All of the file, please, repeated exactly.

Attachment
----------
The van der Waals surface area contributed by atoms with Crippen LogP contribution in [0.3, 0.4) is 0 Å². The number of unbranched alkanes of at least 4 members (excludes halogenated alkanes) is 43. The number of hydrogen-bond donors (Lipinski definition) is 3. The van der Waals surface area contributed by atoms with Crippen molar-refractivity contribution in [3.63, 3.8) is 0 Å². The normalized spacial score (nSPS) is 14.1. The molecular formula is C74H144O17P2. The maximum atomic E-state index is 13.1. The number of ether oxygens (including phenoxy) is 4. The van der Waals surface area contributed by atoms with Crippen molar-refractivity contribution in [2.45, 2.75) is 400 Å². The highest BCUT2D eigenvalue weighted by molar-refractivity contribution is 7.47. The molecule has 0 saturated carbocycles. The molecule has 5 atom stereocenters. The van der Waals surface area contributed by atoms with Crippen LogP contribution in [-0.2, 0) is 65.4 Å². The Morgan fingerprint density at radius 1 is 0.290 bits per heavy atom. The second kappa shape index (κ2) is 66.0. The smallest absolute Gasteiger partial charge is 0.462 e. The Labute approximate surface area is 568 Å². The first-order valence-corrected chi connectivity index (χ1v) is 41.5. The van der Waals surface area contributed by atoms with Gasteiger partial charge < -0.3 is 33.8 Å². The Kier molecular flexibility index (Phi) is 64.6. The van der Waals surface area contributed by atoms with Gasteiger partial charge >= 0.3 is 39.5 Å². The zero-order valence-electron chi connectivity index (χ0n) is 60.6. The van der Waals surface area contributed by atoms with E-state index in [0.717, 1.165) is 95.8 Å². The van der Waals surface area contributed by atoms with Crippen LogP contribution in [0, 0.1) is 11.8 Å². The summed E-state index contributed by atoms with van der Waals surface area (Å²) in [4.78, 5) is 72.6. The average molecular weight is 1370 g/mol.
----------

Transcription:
The van der Waals surface area contributed by atoms with Crippen LogP contribution in [0.3, 0.4) is 0 Å². The number of unbranched alkanes of at least 4 members (excludes halogenated alkanes) is 43. The number of hydrogen-bond donors (Lipinski definition) is 3. The van der Waals surface area contributed by atoms with Crippen molar-refractivity contribution in [3.63, 3.8) is 0 Å². The normalized spacial score (nSPS) is 14.1. The molecular formula is C74H144O17P2. The maximum atomic E-state index is 13.1. The number of ether oxygens (including phenoxy) is 4. The van der Waals surface area contributed by atoms with Crippen molar-refractivity contribution in [2.45, 2.75) is 400 Å². The highest BCUT2D eigenvalue weighted by molar-refractivity contribution is 7.47. The molecule has 0 saturated carbocycles. The molecule has 5 atom stereocenters. The van der Waals surface area contributed by atoms with Crippen LogP contribution in [-0.2, 0) is 65.4 Å². The Morgan fingerprint density at radius 1 is 0.290 bits per heavy atom. The second kappa shape index (κ2) is 66.0. The smallest absolute Gasteiger partial charge is 0.462 e. The Labute approximate surface area is 568 Å². The first-order valence-corrected chi connectivity index (χ1v) is 41.5. The van der Waals surface area contributed by atoms with Gasteiger partial charge < -0.3 is 33.8 Å². The Kier molecular flexibility index (Phi) is 64.6. The van der Waals surface area contributed by atoms with Gasteiger partial charge >= 0.3 is 39.5 Å². The zero-order valence-electron chi connectivity index (χ0n) is 60.6. The van der Waals surface area contributed by atoms with E-state index in [0.717, 1.165) is 95.8 Å². The van der Waals surface area contributed by atoms with Crippen LogP contribution in [0, 0.1) is 11.8 Å². The summed E-state index contributed by atoms with van der Waals surface area (Å²) in [4.78, 5) is 72.6. The average molecular weight is 1370 g/mol.